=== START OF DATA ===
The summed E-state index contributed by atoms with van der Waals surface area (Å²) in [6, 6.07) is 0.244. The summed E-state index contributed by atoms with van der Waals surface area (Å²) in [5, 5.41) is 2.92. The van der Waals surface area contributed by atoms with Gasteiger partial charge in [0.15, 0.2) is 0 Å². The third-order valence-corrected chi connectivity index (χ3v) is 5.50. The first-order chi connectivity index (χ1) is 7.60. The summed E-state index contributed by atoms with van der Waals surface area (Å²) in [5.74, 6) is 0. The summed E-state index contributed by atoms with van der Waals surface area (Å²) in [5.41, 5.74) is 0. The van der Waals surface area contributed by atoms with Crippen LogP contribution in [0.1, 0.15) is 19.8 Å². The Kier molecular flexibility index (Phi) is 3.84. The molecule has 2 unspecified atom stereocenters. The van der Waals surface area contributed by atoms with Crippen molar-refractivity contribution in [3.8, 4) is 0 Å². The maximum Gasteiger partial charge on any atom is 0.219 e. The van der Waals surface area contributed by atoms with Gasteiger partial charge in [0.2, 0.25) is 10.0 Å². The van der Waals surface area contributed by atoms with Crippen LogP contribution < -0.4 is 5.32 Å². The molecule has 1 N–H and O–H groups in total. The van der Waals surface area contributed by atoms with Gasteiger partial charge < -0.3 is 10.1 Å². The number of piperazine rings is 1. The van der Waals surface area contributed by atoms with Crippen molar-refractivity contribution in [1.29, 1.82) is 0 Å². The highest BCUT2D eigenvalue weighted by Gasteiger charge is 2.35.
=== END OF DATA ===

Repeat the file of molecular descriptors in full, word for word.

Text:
The summed E-state index contributed by atoms with van der Waals surface area (Å²) in [6, 6.07) is 0.244. The summed E-state index contributed by atoms with van der Waals surface area (Å²) in [5, 5.41) is 2.92. The van der Waals surface area contributed by atoms with Gasteiger partial charge in [0.15, 0.2) is 0 Å². The third-order valence-corrected chi connectivity index (χ3v) is 5.50. The first-order chi connectivity index (χ1) is 7.60. The summed E-state index contributed by atoms with van der Waals surface area (Å²) in [5.74, 6) is 0. The summed E-state index contributed by atoms with van der Waals surface area (Å²) in [5.41, 5.74) is 0. The van der Waals surface area contributed by atoms with Crippen LogP contribution in [0.1, 0.15) is 19.8 Å². The Kier molecular flexibility index (Phi) is 3.84. The molecule has 2 unspecified atom stereocenters. The van der Waals surface area contributed by atoms with Crippen molar-refractivity contribution in [3.8, 4) is 0 Å². The maximum Gasteiger partial charge on any atom is 0.219 e. The van der Waals surface area contributed by atoms with Gasteiger partial charge in [0.2, 0.25) is 10.0 Å². The van der Waals surface area contributed by atoms with Crippen LogP contribution < -0.4 is 5.32 Å². The molecule has 1 N–H and O–H groups in total. The van der Waals surface area contributed by atoms with Gasteiger partial charge < -0.3 is 10.1 Å². The number of piperazine rings is 1. The van der Waals surface area contributed by atoms with Crippen molar-refractivity contribution in [1.29, 1.82) is 0 Å². The highest BCUT2D eigenvalue weighted by Gasteiger charge is 2.35.